Meanwhile a 72-year-old great-grandmother is preparing to head for Iraq to work for the military. Lena Haddix of Oklahoma is expected to be one of the oldest military staff members in Iraq. She volunteered for the mission despite the opposition of her five children, eight grandchildren and three great-grandchildren.
In Haiti, at least 6,000 people marched in Port Au Prince in support of the ousted President Jean Bertrand Aristide who was overthrown in February by a US-backed coup. Organizers called for a new government that included members of Aristide’s Lavalas party as well as Aristide’s return to Haiti.
In Sudan, the World Food Program announced on Thursday that it was suspending much of its relief operation in the Dafur region because of resumed fighting. This leaves an estimated 300,000 refugees without aid.
The Sudanese government has expelled the head of the aid group Save the Children for issuing a statement last week that accused the government of dropping a bomb near one of its feeding centers. The British group is one of the largest food distributors in Darfur. The head of Oxfam has also been expelled.
An international conference on eradicating land mines has opened in Kenya. Ethiopia has become the 144th nation to accept the Ottawa Convention banning antipersonnel mines. Some 40 countries including the US, China and Russia have refused to sign the treaty which came into force five years ago. The Bush administration has decided not to send any representatives to the conference. At the opening of the gathering Kenyan President Mwai Kibaki called landmines "one of the most pressing humanitarian and developmental issues of our time." An estimated 20,000 people die because of landmine explosions every year.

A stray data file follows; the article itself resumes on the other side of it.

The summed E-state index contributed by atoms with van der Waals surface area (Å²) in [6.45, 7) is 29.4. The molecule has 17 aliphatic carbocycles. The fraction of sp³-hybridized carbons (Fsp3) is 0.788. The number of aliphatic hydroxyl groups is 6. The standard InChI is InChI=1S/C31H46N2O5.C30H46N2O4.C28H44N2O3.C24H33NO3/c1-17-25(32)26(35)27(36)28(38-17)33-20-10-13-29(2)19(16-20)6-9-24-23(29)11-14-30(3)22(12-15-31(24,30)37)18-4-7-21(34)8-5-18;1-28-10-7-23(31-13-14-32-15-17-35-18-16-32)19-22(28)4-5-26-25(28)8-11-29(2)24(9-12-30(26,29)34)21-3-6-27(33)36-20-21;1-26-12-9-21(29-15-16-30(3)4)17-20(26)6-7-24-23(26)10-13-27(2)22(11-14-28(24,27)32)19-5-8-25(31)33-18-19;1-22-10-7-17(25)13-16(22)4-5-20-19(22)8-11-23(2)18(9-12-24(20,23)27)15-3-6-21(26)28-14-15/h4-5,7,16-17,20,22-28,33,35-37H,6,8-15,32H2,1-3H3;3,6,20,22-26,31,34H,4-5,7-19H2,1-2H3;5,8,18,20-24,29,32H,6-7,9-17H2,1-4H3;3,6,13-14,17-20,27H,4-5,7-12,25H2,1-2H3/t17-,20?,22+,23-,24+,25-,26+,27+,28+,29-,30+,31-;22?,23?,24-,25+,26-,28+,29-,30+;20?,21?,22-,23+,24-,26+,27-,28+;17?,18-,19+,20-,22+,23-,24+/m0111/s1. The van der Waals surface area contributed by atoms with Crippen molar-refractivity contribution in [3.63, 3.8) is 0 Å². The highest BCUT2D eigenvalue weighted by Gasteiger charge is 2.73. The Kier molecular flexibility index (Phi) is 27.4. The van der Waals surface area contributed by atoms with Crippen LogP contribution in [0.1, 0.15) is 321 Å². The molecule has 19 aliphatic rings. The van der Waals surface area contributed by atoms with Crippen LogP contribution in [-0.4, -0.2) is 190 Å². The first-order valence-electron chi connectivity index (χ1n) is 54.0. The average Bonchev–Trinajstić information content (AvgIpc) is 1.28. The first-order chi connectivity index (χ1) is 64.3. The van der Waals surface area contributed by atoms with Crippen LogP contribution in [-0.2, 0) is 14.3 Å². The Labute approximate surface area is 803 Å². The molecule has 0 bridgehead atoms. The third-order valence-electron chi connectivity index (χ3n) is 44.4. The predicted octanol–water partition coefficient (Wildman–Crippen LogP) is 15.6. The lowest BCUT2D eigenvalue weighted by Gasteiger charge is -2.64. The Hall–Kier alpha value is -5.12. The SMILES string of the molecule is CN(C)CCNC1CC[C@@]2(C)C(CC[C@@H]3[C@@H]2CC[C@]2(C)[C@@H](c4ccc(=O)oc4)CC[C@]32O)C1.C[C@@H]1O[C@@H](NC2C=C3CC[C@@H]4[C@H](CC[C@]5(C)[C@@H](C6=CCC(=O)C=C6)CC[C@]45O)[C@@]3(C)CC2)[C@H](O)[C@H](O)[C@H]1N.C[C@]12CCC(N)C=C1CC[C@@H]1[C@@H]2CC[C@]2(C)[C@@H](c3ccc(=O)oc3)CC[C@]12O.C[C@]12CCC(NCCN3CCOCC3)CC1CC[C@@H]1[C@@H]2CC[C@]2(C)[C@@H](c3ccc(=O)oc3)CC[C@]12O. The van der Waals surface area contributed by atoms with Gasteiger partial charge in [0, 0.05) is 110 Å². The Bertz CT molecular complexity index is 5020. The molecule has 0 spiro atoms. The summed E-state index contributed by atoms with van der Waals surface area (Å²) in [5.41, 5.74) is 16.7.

The Guardian of London is reporting that Congress is expanding its threats to cut off aid to countries which refuse to guarantee immunity to Americans from prosecution by the International Criminal Court. For the first time Congress is considering cutting off both civil and military aid to countries. Countries would be denied money meant to fight AIDS and reduce poverty.
In news on the CIA, the New York Times is reporting that two more top officials at the CIA’s clandestine unit have announced they are leaving the agency. Neither could be identified because they worked undercover. The clandestine unit’s chief, Stephen Kappes, and his deputy, Michael Sulick, resigned two weeks ago. The agency has seen a flood of resignations since Bush’s hand-picked director Porter Goss took over.
In Chile, the government has announced it will pay out compensation to some 28,000 Chileans who were abused by Augusto Pinochet’s military regime between 1973 and 1990. About 12 percent of the victims are women — nearly all of whom said they suffered sexual abuse. The country’s president, Ricardo Lagos, has offered all of the victims a life-long pension of $190 a month. "How can we explain such horror?" Lagos asked. "I do not have an answer." Pinochet opposed the government conducting a report on past human rights abuses. A spokesman for the former dictator claimed such a report would "reopen wounds in our society." Meanwhile a Chilean judge is expected to decide within the next two weeks whether Pinochet is mentally fit to stand trial on charges of human rights abuses.
In Spain, Former Prime Minister Jose Maria Aznar has defended his government’s handling of the Madrid train bombings during an appearnce today before the government commission investigating the March 11 bombings. Aznar denied he was lying when he initially blamed the Basque separatist group ETA for the attack even though initial evidence suggested Al Qaeda was behind the subway blasts that killed 191 people.